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University of Minnesota
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November 14 & 15, 2013: Crisis Economics Workshop

“Crisis Economics”: a workshop to examine our socioeconomic and our epistemic crises beyond mainstream academic models and concepts. Thursday, November 14 Panel I:  The Recent Crisis and What it Means for the Discipline of Economics and Related Disciplines Friday, November 15 Panel II: What is new About Contemporary Capitalism and how is it Transforming the […]

April 26, 2012: Occupy Wall Street – Discussion with Karen Ho and Hannah Chadeayne Appel

Karen Ho and Hannah Chadeayne Appel examine the Occupy Wall Street movement. Karen Ho is Associate Professor of Anthropology, University of Minnesota, and author of Liquidated: An Ethnography of Wall Street. Hannah Appel is an anthropologist, currently a postdoctoral fellow with the Committee on Global Thought at Columbia University. She has been participating in the […]

Three Decades of Financial Dominance and Crisis in the United States: A Talk on the Rise, Social Consequences, and Fall of Wall Street Investment Banks – A presentation by Karen Ho, March 9, 2009

To give context to the finance-led current crisis, Professor Ho will focus in particular on the takeover movement of 1980s as a key event that consolidated Wall Street’s financial influence in the American economy. Karen Ho is an assistant professor of Anthropology at the University of Minnesota. Her most recent work is Liquidated: An Ethnography of […]

The Political Economy of Financial Crisis: From Nicollet Mall to Wall Street, Spring 2009

GLOS 3900/5900, section 101, 1 credit Mondays 4:00 – 6:00 p.m. 275 Nicholson Hall Instructor: Dara Strolovitch, Political Science, and Rachel Schurman, Sociology This one-credit course examines the history of and interplay between politics and economics in the current financial crisis. To those ends, we will host a series of speakers who will address historical antecedents to […]

Wall Street Corporate Culture: Investment Banking and the Making of Financial Crisis – A discussion with Karen Ho, November 3, 2008

November 3, 2008IASEvents, Video and Audio0

Karen Ho is a professor of Anthropology at the University of Minnesota. Her most recent work is Liquidated: An Ethnography of Wall Street (Duke University Press, 2009). To see an updated take by Prof. Ho, you can also watch her talk, “Three Decades of Financial Dominance and Crisis in the United States: A Talk on the Rise, Social […]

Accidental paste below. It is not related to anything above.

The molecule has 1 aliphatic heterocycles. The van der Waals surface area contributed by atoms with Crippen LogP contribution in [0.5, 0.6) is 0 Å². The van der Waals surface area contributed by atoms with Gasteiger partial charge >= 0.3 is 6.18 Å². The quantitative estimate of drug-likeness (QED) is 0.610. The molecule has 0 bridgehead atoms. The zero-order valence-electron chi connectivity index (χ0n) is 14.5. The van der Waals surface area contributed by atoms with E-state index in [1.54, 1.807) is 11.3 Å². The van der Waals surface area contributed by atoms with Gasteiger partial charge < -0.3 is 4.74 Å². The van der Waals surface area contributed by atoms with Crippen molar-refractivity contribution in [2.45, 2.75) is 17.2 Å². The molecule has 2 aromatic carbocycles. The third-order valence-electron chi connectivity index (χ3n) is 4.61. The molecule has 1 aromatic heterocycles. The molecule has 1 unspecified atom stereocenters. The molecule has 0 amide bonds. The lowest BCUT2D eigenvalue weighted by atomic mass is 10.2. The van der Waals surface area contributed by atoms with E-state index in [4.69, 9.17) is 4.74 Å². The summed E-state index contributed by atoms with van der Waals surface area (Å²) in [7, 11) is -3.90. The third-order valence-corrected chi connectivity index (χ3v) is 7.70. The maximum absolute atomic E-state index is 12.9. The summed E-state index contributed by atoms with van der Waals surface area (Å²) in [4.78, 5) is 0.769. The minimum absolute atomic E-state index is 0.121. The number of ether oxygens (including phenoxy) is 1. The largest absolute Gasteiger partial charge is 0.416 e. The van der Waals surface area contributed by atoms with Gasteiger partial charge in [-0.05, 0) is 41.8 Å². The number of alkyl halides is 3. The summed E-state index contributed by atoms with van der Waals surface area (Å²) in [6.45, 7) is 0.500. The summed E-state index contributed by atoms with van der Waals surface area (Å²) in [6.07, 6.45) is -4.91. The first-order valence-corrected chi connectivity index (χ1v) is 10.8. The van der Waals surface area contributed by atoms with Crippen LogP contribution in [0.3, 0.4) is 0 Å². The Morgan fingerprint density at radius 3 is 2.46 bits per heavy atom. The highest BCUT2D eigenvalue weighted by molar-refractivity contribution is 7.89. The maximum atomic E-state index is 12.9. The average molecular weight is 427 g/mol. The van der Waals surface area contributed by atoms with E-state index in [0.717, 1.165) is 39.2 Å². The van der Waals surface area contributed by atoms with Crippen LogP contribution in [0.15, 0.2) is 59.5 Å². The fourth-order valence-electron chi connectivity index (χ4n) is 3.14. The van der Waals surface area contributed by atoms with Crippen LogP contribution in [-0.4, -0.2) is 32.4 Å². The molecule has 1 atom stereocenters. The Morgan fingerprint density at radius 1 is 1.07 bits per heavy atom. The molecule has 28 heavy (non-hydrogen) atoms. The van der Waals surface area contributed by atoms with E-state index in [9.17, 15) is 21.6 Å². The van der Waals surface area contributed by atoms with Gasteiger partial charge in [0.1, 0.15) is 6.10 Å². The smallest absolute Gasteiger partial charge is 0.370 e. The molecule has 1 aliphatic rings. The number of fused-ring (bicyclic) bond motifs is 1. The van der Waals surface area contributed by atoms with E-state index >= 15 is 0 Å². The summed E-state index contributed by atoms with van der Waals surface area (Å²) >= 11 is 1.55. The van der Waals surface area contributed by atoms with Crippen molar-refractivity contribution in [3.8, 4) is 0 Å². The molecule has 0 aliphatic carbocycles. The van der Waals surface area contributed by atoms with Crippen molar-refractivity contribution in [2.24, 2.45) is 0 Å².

“Histories and Race”, 12/1/06

Rose Brewer, Professor of African American and African Studies, Karen Ho, Assistant Professor of Anthropology, Keith Mayes Assistant Professor of African American and African Studies, and Richard Martinez, Assistant Professor of Chicano Studies, all of the University of Minnesota will be joined for a panel discussion by Tom Romero, Assistant Professor at the Hamline University […]

Workshop on Race and Pedagogy

Thursday November 30 and Friday December 1, 2006 Aims The aim of this workshop, organized by the Science/Nature/Culture collaborative, is to engage scholars who work and/or teach on issues related to race. Our hope is to facilitate conversation across the university on the complexities of teaching about race. Workshop presenters will speak on the difficulties and successes […]

Markets in Time: Capitalism and Power, 2006-2007

This collaborative seeks to bring together scholars engaged in conceptualizing and explaining capitalism and its highly variable expressions. The common effort of these scholars is to explore conceptions of capitalism and markets as a constructed set of relationships among people and places, over time and space, in contradistinction to capitalism or markets as pre-given, self-augmenting […]

Karen Ho, Faculty Fellow, Spring 2006

Karen Ho (Department of Anthropology, College of Liberal Arts) Professor Ho is working on a project is entitled “Eradicating Poverty Through Profit: Wall Street, Microfinance Institutions, and the Commercialization of Capital Market Access.” It aims at investigating neoliberalism in action through close ethnographic study of the creation of a new commercial market: the poverty market […]